It is a mechanism for sharing some aspects of sensitive data across the global supply chain landscape. This is a laudable aim and the community has been attempting this for decades. The effort to define EDI standards for trade goes back to the early 1980s and even earlier or some aspects. Modern supply chain operations require rapid, accurate data transfers and greater transparency, which helps to identity issues and possible resolutions very quickly. It is obvious that all of this must come to pass given the capabilities of modern technology. But the main barrier has always been the lack or trust and transparency between partners.
So a technology such as blockchain, designed to deliver trust and transparency, is obviously a compelling solution to this dilemma, especially as it can operate as a neutral ‘actor’, when implemented with no single party in control. Unfortunately, this approach makes it very difficult to monetise, which I am guessing may have been challenging to ‘sell’ in the IBM and Maersk investment meetings.
I think the goal of the project is to do whatever is necessary to encourage participation in the project by as many ‘validated’ participants as possible, in the hope that it becomes a de-facto operating platform. They will then seek to introduce a business model that helps to recover their investment costs. It’s a numbers game – ‘grow it as big as we can, as fast as we can, before the technology landscape changes and hope we don’t run out of money’.
This is not a bad thing, as it’s the same model many companies adopted in the early years of the World Wide Web. The venture capital investors told their start-ups to get as many users as possible and when they are hooked, work out how to make money from them. A platform such as this will no doubt also provide many of the participants the opportunity to introduce their own money-making services. E-bay is a great example of this model, with many sellers on the e-bay platform making huge amounts of money, even after they have paid their ebay fees.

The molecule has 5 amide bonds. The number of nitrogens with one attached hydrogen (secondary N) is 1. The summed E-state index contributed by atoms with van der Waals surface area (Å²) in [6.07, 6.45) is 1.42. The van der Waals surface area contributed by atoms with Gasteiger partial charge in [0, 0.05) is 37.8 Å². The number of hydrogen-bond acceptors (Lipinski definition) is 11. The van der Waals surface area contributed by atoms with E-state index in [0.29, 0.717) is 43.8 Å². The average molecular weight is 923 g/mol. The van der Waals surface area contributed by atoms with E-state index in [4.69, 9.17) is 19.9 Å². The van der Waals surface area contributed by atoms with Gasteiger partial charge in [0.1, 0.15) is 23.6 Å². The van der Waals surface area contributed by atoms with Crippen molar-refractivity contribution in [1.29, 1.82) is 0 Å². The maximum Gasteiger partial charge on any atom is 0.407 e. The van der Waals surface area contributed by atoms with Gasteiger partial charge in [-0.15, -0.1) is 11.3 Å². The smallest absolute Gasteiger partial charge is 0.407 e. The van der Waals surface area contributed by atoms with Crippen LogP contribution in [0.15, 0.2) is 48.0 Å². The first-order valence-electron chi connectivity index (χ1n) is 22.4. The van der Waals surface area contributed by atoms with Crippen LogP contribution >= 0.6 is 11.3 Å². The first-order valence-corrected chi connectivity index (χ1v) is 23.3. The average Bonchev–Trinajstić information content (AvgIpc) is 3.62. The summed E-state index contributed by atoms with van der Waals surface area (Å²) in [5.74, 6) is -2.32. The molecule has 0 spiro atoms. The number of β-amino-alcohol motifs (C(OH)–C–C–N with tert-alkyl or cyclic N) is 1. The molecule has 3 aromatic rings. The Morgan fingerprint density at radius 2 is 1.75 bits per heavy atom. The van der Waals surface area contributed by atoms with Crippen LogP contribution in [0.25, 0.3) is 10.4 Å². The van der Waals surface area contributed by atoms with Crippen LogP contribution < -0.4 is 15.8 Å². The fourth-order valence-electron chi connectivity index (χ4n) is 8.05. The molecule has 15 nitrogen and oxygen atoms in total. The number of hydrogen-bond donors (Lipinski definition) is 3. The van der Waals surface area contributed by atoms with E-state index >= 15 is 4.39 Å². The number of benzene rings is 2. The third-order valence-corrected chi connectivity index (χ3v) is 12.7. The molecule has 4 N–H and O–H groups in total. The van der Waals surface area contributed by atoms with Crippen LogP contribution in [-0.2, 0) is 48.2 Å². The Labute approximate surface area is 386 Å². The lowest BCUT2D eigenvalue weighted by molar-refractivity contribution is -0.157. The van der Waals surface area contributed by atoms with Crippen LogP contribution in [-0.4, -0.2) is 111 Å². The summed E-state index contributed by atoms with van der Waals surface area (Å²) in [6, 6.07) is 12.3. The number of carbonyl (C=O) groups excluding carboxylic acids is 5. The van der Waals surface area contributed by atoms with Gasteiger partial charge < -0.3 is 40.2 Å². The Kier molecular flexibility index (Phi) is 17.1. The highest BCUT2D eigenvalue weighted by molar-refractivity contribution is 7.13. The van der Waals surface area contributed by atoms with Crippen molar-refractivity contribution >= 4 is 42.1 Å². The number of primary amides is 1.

Many other logistics network platforms have tried this in the past, swallowing hundreds of millions of dollars in the process e.g. e2open, GT Nexus, etc. But they were unable to co-opt the hype surrounding a technology such as Blockchain to help them. Also, it’s fair to say that the other competing efforts around the globe, (Oracle/Cargosmart, Global Shipping Business Network (GSBN), the port projects from PSA and Abu Dhabi Ports, etc.) have not had anything like the acceptance of TradeLens so far. Although the 300cubits experiment, using Ethereum and the Maritime Blockchain Labs (MBL) project, are looking at more interesting developments and their outcome is unclear at this stage.
Just as we saw in the early days of electronic data interchange and the value-added networks targeted at the shipping sector, multiple initiatives were started, promising the same benefits the various logistics and maritime blockchain projects are claiming now, but pretty much every one of them faded into obscurity. This was due to incompatible technology standards, competing priorities and the advent of the open source and freely available Internet infrastructure arriving on the scene. This may well be what happens to many of these projects unless there is a coalescing around a common approach.
So as long as the members of TradeLens really do start to share information between themselves and eventually open up the network API’s to any new ad-hoc trading partners – which is how liquid markets work – this will succeed. Just don’t think its an open, neutral blockchain network, because at the moment to an external observer, it doesn’t look like one.
Further reading: See this article – Safety Without Silos – which gives some wider background on the nature of public and private blockchains and the debate around their use.
Source: Transport Intelligence, July 23, 2019
Author: Ken Lyon